Tired of being broke all the time? Here’s how to rein in overspending.

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If you overspend on a regular basis, you’re not alone. We’re all bombarded with nonstop advertising and marketing that convinces us to buy anything we might want. Add an abundance of impulse-buy items at the grocery checkout and quick delivery of just about anything we want to purchase online, and it’s nearly impossible to not overspend each month.

Don’t be discouraged, though. Once you start paying attention to your purchases and tweak your spending habits, you can free up more money in your monthly budget.

Below are seven ways to nip overspending in the bud to avoid racking up credit card debt.

1. Create a budget

Before you can curtail overspending, you must know how much income you have to work with and where most of it goes each month. That’s where a budget, which is essential to good money management, comes in handy. You can easily set up a budget with a budgeting app such as Mint, PocketGuard or Honeydue (for couples). Prefer a hard copy? Download a budget template online.

Find out: How to Create a Budget and Stick to It

2. Prepare a grocery list

Nearly a third of shoppers surveyed by Lending Tree said they “almost always” overspend at the grocery store. It’s easy to go crazy in the snacks aisle or load up on featured foods and other items that catch your eye when you don’t have a plan going into the store.

So, before you grocery shop, make a list based on what you already have on hand and plan meals for the week. You’ll exit the store with a lighter shopping cart instead of a lighter wallet.

Find out: 9 Tips to Save Money on Groceries

3. Pay with cash when you can

Using credit or debit cards for all purchases is a major cause of overspending since transactions are easy and painless – until you get your credit card statement or balance your checking account to find you have only $5 left for the week.

When you pay with cash, however, you notice exactly how much money you’re spending on a daily basis. To rein in credit card spending, allocate enough money in separate envelopes for the coffee shop, groceries, restaurants and other places where you can pay with cash.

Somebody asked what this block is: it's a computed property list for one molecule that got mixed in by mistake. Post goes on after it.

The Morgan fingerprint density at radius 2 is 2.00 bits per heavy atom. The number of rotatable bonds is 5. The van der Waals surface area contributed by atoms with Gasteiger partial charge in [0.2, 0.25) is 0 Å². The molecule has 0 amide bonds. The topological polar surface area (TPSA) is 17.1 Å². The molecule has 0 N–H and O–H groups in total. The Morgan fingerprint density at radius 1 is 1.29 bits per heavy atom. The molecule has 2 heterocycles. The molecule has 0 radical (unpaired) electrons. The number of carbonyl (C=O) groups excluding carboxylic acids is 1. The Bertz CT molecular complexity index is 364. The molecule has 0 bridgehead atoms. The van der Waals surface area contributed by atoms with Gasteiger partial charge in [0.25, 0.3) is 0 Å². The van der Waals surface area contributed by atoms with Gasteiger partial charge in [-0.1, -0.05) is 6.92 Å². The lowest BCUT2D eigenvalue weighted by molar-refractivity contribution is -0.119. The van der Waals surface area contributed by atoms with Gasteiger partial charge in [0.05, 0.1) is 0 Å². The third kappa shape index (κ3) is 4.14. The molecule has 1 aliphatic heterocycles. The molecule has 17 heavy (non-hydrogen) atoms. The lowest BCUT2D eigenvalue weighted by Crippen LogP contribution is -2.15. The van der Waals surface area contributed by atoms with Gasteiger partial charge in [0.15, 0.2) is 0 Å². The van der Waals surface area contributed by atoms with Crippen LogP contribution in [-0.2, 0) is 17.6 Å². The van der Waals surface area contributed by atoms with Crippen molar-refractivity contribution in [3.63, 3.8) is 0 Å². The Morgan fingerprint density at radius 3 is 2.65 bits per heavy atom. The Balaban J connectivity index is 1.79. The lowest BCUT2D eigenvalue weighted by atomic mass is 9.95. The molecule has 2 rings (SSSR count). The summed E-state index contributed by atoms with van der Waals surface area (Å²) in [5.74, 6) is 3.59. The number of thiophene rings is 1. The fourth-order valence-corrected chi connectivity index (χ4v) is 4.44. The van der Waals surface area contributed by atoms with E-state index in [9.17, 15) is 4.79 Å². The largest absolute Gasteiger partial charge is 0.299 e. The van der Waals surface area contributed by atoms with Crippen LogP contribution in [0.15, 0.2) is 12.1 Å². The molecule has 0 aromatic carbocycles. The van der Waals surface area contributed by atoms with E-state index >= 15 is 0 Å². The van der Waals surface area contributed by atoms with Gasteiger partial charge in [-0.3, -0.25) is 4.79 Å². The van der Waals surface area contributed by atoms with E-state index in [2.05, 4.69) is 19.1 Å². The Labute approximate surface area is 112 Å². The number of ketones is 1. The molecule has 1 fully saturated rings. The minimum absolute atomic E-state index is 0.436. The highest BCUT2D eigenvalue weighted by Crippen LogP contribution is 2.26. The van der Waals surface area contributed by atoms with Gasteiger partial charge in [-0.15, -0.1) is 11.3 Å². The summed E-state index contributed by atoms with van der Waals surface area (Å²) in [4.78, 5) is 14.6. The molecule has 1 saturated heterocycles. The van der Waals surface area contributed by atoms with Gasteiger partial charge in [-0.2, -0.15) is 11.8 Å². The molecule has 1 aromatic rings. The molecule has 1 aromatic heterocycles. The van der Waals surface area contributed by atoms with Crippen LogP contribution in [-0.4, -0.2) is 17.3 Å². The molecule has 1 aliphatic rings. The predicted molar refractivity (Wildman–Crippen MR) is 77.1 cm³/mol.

Find out: Which Payment Type Will Help You Stick to a Budget

4. Know your shopping triggers

We all have days when the boss is on our back, we’re feeling anxious or depressed or some other emotion leads us to our phone or laptop for some online shopping to cheer us up. Shopping when you’re upset or bored is a recipe for overspending on things you don’t need.

So, next time emotions push you towards unnecessary purchases, go for a walk to clear your head instead or call a friend to talk you down from the impulse purchase ledge.

Find out: 9 Budget Hacks to Free Up Cash

5. Leave your credit card in the car

Leaving your credit card in the car when you randomly hit a favorite big-box or another retail store for a little impulsive shopping may seem like a silly thing to do. After all, you’d have to walk all the way back outside to buy anything at all. But that’s the point. Not having your credit or debit card readily available means you have to think more about your purchases and are less likely to overspend on unnecessary items you can’t afford.

6. Check your credit card account daily

No one wants to look at their credit card balance every day, but if you do, the specter of your upcoming credit card bill will haunt you with every unnecessary purchase. And you won’t be surprised to find out that your credit balance jumped $1,000 in just a week when you weren’t paying attention to how much you spent.

7. Review bank and credit card statements

If checking your credit card balance regularly doesn’t put the fear of overspending in you, reviewing all your credit transactions for the month should do the trick. Look closely at all your purchases to find out where you’re overspending so you can trim the next statement of even small transactions that can add up to one big debt headache.

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About the Author

Deb Hipp

Deb Hipp

Deb Hipp is a full-time freelance writer based in Kansas City, Mo. Deb went from being unable to get approved for a credit card or loan 20 years ago to having excellent credit today and becoming a homeowner. Deb learned her lessons about money the hard way. Now she wants to share them to help you pay down debt, fix your credit and quit being broke all the time. Deb's personal finance and credit articles have been published at Credit Karma and The Huffington Post.

Published by Debt.com, LLC